Social groups urged to help FISH


We are in the heat of summer and the dry weather has made our lawns look like late August.

Many of us are heading to vacation fun or are already home from enjoying family time. Some of our citizens never leave town because they are working to keep their lives together financially. They may enjoy our community swimming pools and parks but time away is not possible.

Last month I focused our column on the role businesses play in helping FISH. Nucor Steel was featured. My sincere hope is that other businesses big and small will find a way to assist. Financial help provides flexibility but food collections and other donations like a side of beef make our clients truly happy. Think about what your business can do that will engage your employees to donate or participate in a way to help.

One area of our community that does not seem to regularly connect with donations to FISH is our social services organizations. Some groups, like retired teachers or BPO Elks have thought about how they can help and acted upon their ideas. My concern is that it does not seem to be the normal approach for many of our prominent social groups. Reliance on churches and individuals does not provide enough food or funding to keep all in need supported. In many areas of America social groups have charities of all kinds built into their budgets. It is understandable that certain groups have focus desires to help their community but it is hard to understand what could be more important than food and clothing. I ask the organizers of these groups to look at your approach to helping your community and see if there is way to improve your focus on necessities.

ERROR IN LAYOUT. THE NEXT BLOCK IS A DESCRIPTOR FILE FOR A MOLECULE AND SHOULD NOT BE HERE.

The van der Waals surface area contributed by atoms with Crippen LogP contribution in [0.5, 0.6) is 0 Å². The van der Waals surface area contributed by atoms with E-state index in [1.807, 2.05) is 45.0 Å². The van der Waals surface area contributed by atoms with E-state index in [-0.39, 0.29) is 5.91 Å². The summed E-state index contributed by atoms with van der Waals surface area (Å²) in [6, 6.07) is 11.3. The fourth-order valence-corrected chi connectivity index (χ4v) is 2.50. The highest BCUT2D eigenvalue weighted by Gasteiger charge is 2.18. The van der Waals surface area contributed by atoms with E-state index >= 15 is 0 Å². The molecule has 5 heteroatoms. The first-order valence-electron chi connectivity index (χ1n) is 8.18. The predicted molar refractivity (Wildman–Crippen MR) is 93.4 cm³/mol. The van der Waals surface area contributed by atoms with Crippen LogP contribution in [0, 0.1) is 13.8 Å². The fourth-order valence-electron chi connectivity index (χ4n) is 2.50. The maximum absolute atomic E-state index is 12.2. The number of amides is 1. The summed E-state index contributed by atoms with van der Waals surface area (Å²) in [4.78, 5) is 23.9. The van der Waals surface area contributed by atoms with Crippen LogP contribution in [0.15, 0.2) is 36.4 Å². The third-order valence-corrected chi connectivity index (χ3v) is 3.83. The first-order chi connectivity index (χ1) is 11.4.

In conversation with our site coordinators I was struck by a comment about the foods we try to provide to our clients. With more family units using our services it was sad for me to learn that more choices are being made to control our costs. We focus our purchases on important food groups. One shocking comment was we need to prioritize peanut butter over the need to have jelly. Somehow I think this county can afford to have peanut butter and jelly for our children.

Our gardens are beginning to produce and the first fresh food donations have started to come in. Remember if you have any produce that can be shared we really appreciate your dropping it off at our site at the rear of St. Bernard’s church. Our hours available to accept foods beside our normal open hours are posted on the door.

Remember you can contact us through our P.O. Box #261 in Crawfordsville.


Linda Cherry is president of FISH. She contributes a monthly column to the Journal Review.